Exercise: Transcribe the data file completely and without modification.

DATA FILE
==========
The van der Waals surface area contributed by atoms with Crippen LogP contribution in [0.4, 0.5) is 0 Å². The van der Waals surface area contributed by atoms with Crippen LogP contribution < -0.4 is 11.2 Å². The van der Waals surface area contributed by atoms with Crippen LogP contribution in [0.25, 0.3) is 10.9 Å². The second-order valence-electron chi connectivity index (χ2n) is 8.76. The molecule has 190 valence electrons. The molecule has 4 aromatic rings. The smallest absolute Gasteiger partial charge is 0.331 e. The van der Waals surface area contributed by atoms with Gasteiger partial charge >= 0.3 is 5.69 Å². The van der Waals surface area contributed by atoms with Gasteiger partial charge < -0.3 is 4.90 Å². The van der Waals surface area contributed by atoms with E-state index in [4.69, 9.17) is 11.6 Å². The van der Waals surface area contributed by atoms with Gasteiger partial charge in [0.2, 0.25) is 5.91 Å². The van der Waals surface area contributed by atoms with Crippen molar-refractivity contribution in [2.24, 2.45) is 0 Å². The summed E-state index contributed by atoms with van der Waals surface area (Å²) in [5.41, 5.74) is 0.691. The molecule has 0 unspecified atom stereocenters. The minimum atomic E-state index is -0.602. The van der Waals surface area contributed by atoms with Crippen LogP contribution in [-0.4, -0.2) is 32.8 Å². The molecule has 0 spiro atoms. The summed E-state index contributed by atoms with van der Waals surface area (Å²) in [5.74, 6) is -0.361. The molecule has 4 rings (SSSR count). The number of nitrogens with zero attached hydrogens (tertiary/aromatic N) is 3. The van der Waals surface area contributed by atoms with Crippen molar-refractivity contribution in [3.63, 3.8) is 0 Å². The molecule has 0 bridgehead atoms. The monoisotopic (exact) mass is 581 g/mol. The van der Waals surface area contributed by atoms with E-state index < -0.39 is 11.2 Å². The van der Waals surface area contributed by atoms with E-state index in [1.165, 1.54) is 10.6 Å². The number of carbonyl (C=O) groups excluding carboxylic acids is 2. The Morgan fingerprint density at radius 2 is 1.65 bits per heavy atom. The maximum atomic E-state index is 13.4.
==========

The van der Waals surface area contributed by atoms with Crippen LogP contribution in [0.4, 0.5) is 0 Å². The van der Waals surface area contributed by atoms with Crippen LogP contribution < -0.4 is 11.2 Å². The van der Waals surface area contributed by atoms with Crippen LogP contribution in [0.25, 0.3) is 10.9 Å². The second-order valence-electron chi connectivity index (χ2n) is 8.76. The molecule has 190 valence electrons. The molecule has 4 aromatic rings. The smallest absolute Gasteiger partial charge is 0.331 e. The van der Waals surface area contributed by atoms with Gasteiger partial charge >= 0.3 is 5.69 Å². The van der Waals surface area contributed by atoms with Gasteiger partial charge < -0.3 is 4.90 Å². The van der Waals surface area contributed by atoms with E-state index in [4.69, 9.17) is 11.6 Å². The van der Waals surface area contributed by atoms with Gasteiger partial charge in [0.2, 0.25) is 5.91 Å². The van der Waals surface area contributed by atoms with Crippen molar-refractivity contribution in [2.24, 2.45) is 0 Å². The summed E-state index contributed by atoms with van der Waals surface area (Å²) in [5.41, 5.74) is 0.691. The molecule has 0 unspecified atom stereocenters. The minimum atomic E-state index is -0.602. The van der Waals surface area contributed by atoms with Crippen LogP contribution in [-0.4, -0.2) is 32.8 Å². The molecule has 0 spiro atoms. The summed E-state index contributed by atoms with van der Waals surface area (Å²) in [5.74, 6) is -0.361. The molecule has 4 rings (SSSR count). The number of nitrogens with zero attached hydrogens (tertiary/aromatic N) is 3. The van der Waals surface area contributed by atoms with Crippen molar-refractivity contribution in [3.63, 3.8) is 0 Å². The molecule has 0 bridgehead atoms. The monoisotopic (exact) mass is 581 g/mol. The van der Waals surface area contributed by atoms with E-state index < -0.39 is 11.2 Å². The van der Waals surface area contributed by atoms with E-state index in [1.165, 1.54) is 10.6 Å². The number of carbonyl (C=O) groups excluding carboxylic acids is 2. The Morgan fingerprint density at radius 2 is 1.65 bits per heavy atom. The maximum atomic E-state index is 13.4.